Leaving the Mayfair institution after six years, the publican told WLC about what makes a great pub, the challenges the hospitality sector faces, and what’s next for him.
Rogers announced on 24 July that the next week would be his last at the Young’s-owned pub and steakhouse. Though the establishment has a history stretching back to 1952 (and there has been an inn on the site since the 15th century), under Rogers’ management The Guinea Grill achieved widespread recognition for the standard of service.
Reflecting on what makes a brilliant boozer, Rogers told WLC: “Great pubs are individual and unique, it’s difficult to compare one great pub to another. They all have history and heritage, and they exist for stories to be told and to be listened to. A good pub will always have a good landlord, innkeeper or publican in charge…While they always serve good food and drink, actually what they deliver is a sense of belonging, a guarantee of comfort, safety, and good memories of time well spent.”
Indeed, when asked if he has a favourite memory from his time there, Rogers said: “It’s all of the memories. I think we’re in the memories business. We created great ones every single day, We share them with our customers suppliers, stakeholders and guests. I think that’s why it had always been such an incredibly successful and fun business.”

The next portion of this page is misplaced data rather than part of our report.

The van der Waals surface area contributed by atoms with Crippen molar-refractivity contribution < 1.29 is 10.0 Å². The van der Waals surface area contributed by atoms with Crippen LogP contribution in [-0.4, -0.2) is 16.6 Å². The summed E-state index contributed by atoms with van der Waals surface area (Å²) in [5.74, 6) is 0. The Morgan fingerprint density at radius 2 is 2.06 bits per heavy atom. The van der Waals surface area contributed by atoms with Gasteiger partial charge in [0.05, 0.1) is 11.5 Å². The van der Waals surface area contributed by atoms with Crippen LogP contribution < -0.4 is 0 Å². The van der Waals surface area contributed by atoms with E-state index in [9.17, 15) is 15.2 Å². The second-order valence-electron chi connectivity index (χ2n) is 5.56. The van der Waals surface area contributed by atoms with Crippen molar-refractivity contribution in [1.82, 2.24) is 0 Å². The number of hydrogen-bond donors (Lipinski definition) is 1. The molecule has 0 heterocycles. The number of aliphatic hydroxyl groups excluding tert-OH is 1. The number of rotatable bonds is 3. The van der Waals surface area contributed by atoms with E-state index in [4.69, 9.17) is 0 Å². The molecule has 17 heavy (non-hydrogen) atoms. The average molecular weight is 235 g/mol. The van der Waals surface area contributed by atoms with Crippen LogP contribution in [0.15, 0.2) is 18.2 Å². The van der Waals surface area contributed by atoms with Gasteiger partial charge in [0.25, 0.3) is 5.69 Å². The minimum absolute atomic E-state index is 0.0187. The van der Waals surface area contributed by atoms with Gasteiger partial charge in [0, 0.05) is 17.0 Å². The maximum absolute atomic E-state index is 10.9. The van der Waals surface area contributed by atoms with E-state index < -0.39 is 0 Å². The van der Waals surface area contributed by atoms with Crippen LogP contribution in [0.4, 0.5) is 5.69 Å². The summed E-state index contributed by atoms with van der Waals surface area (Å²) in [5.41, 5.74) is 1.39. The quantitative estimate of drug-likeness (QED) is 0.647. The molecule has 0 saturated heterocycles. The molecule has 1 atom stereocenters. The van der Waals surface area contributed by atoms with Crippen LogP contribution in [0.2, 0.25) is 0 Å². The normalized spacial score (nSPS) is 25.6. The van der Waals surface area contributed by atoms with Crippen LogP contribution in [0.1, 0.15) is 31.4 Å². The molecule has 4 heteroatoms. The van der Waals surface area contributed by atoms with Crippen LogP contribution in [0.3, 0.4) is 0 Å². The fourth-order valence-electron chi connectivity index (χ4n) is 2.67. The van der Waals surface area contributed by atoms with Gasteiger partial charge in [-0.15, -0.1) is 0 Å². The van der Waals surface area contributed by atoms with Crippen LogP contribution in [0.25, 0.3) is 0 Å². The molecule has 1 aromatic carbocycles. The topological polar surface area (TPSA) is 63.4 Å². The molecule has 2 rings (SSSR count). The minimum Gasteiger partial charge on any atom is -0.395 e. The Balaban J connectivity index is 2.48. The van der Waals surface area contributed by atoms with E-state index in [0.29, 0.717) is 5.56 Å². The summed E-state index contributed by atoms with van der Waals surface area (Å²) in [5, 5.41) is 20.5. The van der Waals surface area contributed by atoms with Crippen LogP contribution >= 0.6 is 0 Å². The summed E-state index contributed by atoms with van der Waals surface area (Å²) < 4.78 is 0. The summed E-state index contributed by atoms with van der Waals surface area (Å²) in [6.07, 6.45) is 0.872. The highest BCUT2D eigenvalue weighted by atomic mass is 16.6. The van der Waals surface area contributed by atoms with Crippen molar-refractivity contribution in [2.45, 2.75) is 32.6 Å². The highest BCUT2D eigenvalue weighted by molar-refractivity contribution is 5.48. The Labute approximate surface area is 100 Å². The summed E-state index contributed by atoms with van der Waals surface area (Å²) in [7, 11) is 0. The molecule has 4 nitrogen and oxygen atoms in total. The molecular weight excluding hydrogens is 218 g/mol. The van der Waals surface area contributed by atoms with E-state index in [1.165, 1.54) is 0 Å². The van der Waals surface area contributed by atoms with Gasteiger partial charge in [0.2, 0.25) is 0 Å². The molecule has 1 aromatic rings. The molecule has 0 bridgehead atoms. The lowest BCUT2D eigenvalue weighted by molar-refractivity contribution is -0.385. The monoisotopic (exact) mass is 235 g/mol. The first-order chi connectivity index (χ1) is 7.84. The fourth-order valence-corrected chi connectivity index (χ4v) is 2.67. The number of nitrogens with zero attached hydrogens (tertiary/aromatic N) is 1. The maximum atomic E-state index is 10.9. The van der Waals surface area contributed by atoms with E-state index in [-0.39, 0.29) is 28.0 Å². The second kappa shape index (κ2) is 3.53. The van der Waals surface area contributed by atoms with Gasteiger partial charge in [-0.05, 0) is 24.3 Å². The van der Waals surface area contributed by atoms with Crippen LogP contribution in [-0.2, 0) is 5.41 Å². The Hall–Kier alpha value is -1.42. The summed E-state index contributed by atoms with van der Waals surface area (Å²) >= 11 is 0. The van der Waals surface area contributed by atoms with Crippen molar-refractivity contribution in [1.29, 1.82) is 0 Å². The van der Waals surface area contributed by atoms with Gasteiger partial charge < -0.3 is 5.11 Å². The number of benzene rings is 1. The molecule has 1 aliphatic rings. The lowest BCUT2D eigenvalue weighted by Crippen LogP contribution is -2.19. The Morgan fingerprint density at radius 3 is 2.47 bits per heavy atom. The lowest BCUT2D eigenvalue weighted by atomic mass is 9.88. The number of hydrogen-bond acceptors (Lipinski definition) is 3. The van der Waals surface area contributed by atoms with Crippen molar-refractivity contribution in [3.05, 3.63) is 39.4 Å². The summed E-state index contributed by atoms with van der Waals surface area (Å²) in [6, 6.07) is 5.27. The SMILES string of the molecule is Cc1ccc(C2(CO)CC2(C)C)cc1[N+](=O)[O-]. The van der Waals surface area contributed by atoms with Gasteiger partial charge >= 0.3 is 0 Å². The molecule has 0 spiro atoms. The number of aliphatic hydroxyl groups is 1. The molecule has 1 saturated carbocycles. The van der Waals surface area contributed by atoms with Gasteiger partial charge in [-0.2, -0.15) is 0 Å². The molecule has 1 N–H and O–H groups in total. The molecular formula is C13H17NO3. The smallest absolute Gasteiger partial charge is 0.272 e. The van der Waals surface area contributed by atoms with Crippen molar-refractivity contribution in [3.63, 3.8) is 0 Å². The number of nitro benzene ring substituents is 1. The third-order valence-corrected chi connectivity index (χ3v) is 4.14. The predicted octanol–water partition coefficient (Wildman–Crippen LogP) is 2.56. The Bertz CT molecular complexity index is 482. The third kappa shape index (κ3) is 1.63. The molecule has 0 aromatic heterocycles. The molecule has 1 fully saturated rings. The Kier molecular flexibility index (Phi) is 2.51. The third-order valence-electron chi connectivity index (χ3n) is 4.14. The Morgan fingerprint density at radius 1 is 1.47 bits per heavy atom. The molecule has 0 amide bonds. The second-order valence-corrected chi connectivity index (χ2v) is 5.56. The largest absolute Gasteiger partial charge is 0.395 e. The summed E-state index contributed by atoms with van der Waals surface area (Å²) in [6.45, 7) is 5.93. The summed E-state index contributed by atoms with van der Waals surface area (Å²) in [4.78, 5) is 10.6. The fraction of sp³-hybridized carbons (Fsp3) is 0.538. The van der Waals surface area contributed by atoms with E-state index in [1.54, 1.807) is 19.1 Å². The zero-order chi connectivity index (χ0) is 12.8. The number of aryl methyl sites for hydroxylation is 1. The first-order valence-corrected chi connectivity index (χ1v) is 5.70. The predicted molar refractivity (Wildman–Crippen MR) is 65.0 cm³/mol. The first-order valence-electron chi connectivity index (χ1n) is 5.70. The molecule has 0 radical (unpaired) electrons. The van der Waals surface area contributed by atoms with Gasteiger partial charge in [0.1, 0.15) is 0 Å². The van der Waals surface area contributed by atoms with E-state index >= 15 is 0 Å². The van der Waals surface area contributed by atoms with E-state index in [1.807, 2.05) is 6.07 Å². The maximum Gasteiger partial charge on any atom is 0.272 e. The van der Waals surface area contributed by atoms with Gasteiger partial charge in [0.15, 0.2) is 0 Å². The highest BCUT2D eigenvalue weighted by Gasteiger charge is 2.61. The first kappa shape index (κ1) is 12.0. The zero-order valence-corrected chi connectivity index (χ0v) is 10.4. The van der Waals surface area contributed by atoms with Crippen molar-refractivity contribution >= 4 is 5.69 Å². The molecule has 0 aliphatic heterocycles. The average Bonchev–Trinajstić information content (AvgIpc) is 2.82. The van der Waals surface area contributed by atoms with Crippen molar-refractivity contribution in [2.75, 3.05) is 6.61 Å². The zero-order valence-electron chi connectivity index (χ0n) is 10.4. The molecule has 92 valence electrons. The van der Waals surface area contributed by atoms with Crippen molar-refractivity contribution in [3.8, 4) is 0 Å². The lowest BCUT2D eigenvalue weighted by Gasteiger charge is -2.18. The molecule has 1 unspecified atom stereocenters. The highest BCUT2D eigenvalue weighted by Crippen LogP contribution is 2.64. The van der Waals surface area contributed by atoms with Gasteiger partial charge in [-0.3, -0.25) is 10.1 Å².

However, since he joined The Guinea Grill in 2016, Rogers has noticed a shift elsewhere in the pub sector: “I think that managers who work for the medium and bigger pub companies have seen a huge squeeze on their time, because of the constant and never-ending admin that comes from computers. HR, compliance, stock control, finance, accountability, marketing and admin are often seen as more important than process or looking after team and guests.”
He believes that these pressures can cause some businesses to overlook the essence of hospitality itself: “I think many managers, particularly in small to medium sized businesses, are squeezed so hard by the constant drive towards more efficient profitability that they suffer. So do the customers and then the beauty and fun of the whole business gets strangled.”
A lesson Rogers took from the pandemic was: “…there is never a plan that’s going to work forever, the plan that works this week could be very different from the one that we embark on next month.”
Despite the challenges of the last couple of years, Rogers has secured his spot in the pantheon of London’s hospitality heavyweights. Tributes have poured in from chefs and critics alike, with Angela Hartnett calling him a “true gentleman”, while Tom Parker Bowles said “it won’t be the same without you”.
But as one pub door shuts, another opens. Though he can’t reveal details of his future plans “until everything is nailed down”, Rogers said: “I’m very fortunate to have an incredible business partner who gets on very well with me. We have a project in place to open one great pub.”
This article was originally published by the drinks business and has been shared with permission.